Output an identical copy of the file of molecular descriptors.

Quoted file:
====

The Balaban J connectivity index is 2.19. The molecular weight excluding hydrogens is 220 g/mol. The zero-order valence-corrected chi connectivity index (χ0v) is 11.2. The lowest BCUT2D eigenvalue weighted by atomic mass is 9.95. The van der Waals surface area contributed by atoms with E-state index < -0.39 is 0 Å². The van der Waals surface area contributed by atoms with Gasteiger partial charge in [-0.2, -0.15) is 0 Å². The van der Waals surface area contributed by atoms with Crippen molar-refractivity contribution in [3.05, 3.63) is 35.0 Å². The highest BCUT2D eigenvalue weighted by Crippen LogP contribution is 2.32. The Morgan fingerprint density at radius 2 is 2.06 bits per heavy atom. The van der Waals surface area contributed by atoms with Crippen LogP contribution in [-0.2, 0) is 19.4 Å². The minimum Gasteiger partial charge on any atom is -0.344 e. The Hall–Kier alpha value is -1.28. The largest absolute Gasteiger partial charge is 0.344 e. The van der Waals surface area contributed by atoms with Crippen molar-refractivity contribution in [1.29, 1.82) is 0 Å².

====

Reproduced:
The Balaban J connectivity index is 2.19. The molecular weight excluding hydrogens is 220 g/mol. The zero-order valence-corrected chi connectivity index (χ0v) is 11.2. The lowest BCUT2D eigenvalue weighted by atomic mass is 9.95. The van der Waals surface area contributed by atoms with E-state index < -0.39 is 0 Å². The van der Waals surface area contributed by atoms with Gasteiger partial charge in [-0.2, -0.15) is 0 Å². The van der Waals surface area contributed by atoms with Crippen molar-refractivity contribution in [3.05, 3.63) is 35.0 Å². The highest BCUT2D eigenvalue weighted by Crippen LogP contribution is 2.32. The Morgan fingerprint density at radius 2 is 2.06 bits per heavy atom. The van der Waals surface area contributed by atoms with Crippen LogP contribution in [-0.2, 0) is 19.4 Å². The minimum Gasteiger partial charge on any atom is -0.344 e. The Hall–Kier alpha value is -1.28. The largest absolute Gasteiger partial charge is 0.344 e. The van der Waals surface area contributed by atoms with Crippen molar-refractivity contribution in [1.29, 1.82) is 0 Å².